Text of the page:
Rhyl sea defence scheme backed despite fears it could signal ‘death knell’ of town centre
A coastal defence scheme for Rhyl and Prestatyn has been backed despite fears that its construction could be the “death knell” of Rhyl’s tourist trade.
Denbighshire Council has been working on the two projects long-term, but members of the council’s cabinet were asked to consider the schemes before they were presented to the council.
The cabinet agreed to progress both projects to the construction phase, using the grant funding model set out by the Welsh Government before presenting this to the council.
Councillors heard how the existing coastal defences at Prestatyn along Rhyl Golf Course are 70 years old and in poor condition and at risk of being breached in the next 30 years.
The report stated that if the existing defences fail, the flood risk to over 2,000 properties in the Prestatyn area will increase significantly.
Consequently, the council plan to build an earth embankment that follows the boundary of Rhyl Golf Club, set back from the front-line defences – a plan unpopular with residents.
As the current front-line defences become increasingly overtopped during storm events, the new defences will ensure flood water will be contained within the golf course until it can discharge back to the sea.
The central area of Rhyl, between Splash Point and the Drift Park, is currently protected by sea defences that are also deteriorating.
If the existing defences fail, the report states there will be a flood risk to over 600 properties.
Rhyl’s new sea defences consist of a rock armour scour protection, buried beneath the existing sand level, and concrete repairs to the existing sea wall.
The project will also feature a concrete stepped revetment to absorb energy from waves, a large beach access ramp, a new raised promenade, widened promenade, and a sea defence wall.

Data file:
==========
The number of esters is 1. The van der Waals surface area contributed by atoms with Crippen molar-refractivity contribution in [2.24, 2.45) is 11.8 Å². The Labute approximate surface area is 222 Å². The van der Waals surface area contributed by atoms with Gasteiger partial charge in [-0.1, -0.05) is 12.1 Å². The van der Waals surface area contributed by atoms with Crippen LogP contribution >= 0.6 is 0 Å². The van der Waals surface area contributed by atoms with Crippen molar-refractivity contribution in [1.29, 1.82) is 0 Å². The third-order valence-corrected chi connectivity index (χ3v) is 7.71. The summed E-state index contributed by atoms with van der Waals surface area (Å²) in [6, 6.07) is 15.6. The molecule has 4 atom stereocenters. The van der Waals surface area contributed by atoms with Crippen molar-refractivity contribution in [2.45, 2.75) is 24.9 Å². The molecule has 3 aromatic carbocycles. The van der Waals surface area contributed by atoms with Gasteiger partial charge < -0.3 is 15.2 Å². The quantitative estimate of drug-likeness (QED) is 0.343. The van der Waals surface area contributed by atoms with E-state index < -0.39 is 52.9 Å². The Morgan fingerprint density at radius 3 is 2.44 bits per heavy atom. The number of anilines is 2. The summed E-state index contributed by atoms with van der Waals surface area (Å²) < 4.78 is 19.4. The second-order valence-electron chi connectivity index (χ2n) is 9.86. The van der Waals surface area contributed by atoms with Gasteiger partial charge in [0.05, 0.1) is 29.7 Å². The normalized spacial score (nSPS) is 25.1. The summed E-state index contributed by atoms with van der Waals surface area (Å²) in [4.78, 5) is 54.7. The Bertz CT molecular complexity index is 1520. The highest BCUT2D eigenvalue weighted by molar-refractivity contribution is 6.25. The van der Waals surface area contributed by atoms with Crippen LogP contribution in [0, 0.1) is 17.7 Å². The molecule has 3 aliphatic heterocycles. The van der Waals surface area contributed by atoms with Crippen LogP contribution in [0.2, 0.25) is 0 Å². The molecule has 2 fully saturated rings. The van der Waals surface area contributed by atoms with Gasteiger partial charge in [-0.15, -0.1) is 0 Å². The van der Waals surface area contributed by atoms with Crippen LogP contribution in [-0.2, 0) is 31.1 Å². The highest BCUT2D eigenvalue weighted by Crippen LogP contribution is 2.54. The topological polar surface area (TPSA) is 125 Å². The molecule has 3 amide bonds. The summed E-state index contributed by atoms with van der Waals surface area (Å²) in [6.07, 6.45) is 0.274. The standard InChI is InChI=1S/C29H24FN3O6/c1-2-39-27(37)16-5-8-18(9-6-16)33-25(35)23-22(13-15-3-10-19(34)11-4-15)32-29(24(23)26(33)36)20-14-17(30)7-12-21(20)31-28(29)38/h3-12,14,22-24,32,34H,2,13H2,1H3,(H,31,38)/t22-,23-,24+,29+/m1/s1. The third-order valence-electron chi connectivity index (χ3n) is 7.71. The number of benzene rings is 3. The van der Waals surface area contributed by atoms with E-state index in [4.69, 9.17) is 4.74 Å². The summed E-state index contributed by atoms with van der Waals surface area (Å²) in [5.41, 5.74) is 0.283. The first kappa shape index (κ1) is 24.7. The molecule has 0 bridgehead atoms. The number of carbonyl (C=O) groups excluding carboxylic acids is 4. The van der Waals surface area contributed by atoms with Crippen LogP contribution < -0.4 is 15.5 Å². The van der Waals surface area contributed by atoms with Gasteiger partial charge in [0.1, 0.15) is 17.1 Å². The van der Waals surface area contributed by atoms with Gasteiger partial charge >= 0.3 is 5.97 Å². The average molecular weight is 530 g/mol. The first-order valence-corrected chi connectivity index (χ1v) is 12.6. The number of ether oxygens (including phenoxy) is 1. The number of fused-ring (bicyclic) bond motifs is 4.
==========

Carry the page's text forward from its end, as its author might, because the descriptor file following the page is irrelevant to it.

Prestatyn’s flood defences are set to cost around £26m and Rhyl’s £58m, but the Welsh Government will cover 85% of the cost.
But one councillor warned that residents feared a prolonged construction phase in Rhyl could be the death knell of the town centre.
Cllr Jeanette Chamberlain-Jones said: “Residents don’t ever recall Rhyl High Street or the actual prom, apart from large waves, actually being flooded, and they are asking when was it last flooded?
“They would like to have a date on that as it seems not to have been included with the letters that have gone out (as part of the consultation).
“It’s also been noted that they think, because of the length (of time) of construction, it will be the death knell of Rhyl, and I know that has been brought up on several occasions.”
She added: “That was one of the main concerns, Rhyl as an actual tourist facility (town).”
Cabinet member for environment and transport Cllr Barry Mellor answered: “I would say it would be very irresponsible of Denbighshire County Council not to look to the future. We know we are in the middle of this climate change.
“The sea levels are rising year on year. Sand levels are dropping. So, it’s all about securing the future of Rhyl.
“Yes, the centre of Rhyl might not have been flooded. We don’t want it flooded. It’s about moving forward and making sure that doesn’t happen.
“Yes, there will be disruption. Rome wasn’t built in a day but look at it now.
“I can’t remember the centre of Rhyl (being flooded), but I know going back years ago, River Street certainly was flooded. I was out at 2am in the morning getting sandbags trying to save my property.
“Now that is only a few hundred yards down from the high street. The sea is rising. We want to protect not only housing, but businesses. If those businesses go in Rhyl, so does Rhyl.”
Council officers then informed Cllr Chamberlain-Jones that Rhyl High Street was flooded in 1990 during the Towyn floods.
The project will now go to the next council meeting for debate.
By Richard Evans – Local Democracy Reporter
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